Psychological Risk Factors for Serious Suicide Attempts (1 CE)
Number of Credits: 1
This course is for: Clinical Psychologists, Counselors, Nurses, and MFTs
Course By: Tim Grigsby, PhD
Content By: Gvion, Y., & Levi-Belz, Y. (2018). Serious suicide attempts: Systematic review of psychological risk factors. Frontiers in Psychiatry, 9, e56.
Course Description: Serious suicide attempt (SSA) is a suicide attempt that would have been lethal were it not for rapid and effective emergency treatment. Identifying the determinants of SSAs is a promising strategy for overcoming one of the main obstacles in suicide research (i.e., identifying risk factors that differentiate engagement in suicidal behaviors from completed suicides). Dimensions of psychopathology, mental pain, communication difficulties, decision-making, impulsivity, and aggression were identified as major SSA risk factors. Further research is needed to refine the measurement and assessment of SSAs to adequately address SSAs as a component of larger prevention and intervention models for suicide behavior.
- Describe the differences between suicide attempt, serious suicide attempt (SSA), and medically serious suicide attempt
- List the four dimensions of psychological factors identified as significant risk factors for SSA
- Evaluate the research strengths and weaknesses relative to SSA risk factors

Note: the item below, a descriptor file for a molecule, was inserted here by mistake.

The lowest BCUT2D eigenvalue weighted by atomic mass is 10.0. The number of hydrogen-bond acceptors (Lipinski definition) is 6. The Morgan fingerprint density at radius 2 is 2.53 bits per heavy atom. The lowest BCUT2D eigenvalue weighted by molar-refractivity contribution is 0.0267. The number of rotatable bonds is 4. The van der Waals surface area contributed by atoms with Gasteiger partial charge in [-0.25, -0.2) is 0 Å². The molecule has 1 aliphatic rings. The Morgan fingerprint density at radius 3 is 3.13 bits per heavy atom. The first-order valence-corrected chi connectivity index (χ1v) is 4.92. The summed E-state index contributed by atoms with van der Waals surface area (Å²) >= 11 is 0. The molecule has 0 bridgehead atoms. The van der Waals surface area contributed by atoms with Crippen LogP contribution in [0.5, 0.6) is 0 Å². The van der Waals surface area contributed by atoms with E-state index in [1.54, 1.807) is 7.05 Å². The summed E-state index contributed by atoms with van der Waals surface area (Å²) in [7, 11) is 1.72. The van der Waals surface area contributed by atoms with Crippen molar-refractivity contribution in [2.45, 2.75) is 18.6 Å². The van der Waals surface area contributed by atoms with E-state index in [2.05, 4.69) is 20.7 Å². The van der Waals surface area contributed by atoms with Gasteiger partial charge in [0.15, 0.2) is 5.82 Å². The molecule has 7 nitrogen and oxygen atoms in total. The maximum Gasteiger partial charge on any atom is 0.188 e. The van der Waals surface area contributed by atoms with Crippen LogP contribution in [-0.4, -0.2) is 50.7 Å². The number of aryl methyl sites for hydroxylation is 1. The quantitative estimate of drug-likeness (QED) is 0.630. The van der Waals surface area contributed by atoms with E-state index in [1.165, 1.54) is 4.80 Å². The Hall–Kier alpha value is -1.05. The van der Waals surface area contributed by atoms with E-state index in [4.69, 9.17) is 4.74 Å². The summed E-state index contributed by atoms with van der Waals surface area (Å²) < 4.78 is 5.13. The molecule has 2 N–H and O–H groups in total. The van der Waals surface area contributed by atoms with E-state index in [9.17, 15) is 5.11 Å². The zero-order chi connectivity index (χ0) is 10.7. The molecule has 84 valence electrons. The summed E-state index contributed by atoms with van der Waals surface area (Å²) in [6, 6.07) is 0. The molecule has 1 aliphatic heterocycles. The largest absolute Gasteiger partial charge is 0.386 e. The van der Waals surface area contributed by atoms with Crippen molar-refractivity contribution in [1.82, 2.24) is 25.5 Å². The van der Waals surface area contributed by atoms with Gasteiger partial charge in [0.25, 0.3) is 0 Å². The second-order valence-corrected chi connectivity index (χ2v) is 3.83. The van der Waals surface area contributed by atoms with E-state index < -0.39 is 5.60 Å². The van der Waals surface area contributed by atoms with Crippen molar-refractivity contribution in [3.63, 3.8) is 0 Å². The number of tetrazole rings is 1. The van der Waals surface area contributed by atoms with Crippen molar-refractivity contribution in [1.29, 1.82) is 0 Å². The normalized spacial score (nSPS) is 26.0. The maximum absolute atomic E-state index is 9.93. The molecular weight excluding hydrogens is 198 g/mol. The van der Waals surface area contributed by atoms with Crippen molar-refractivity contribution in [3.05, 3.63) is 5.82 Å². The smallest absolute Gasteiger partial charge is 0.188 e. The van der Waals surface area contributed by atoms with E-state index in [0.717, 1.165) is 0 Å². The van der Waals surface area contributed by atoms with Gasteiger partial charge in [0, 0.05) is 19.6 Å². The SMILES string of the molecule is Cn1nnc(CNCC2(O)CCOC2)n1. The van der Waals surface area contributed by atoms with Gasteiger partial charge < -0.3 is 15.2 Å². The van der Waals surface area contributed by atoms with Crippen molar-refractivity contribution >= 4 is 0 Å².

- Read and understand Serious suicide attempts: Systematic review of psychological risk factors
- Review the Course Description and Learning Objectives
- Reflect on the value of identifying serious suicide attempts (SSAs) and the impact of different psychological risk factors on suicide attempts
- Work through the post-test questions; keep in mind that answer selections should be derived from the respective article
- Return to the referenced article for any missed questions and/or to better understand the value of identifying at-risk SSA individuals through psychological risk factor assessment
CA BRN REQUIRED IMPLICIT BIAS CONTENT
Implicit biases incorporate an association that occurs outside of conscious awareness that may resultantly lead to a negative patient evaluation derived from irrelevant characteristics (e.g., gender, race, etc.). A systematic review of the literature was conducted. Thirty-five studies identified the existence of implicit bias in healthcare professionals; all correlational studies evidenced a significant positive relationship between implicit bias levels and lower quality of care. Future research studies should examine the role of implicit bias in disparities in healthcare. Additional research across healthcare settings, combined with greater method homogeneity relative to methods that are implemented to test implicit biases in healthcare, is further suggested (FitzGerald & Hurst, 2017).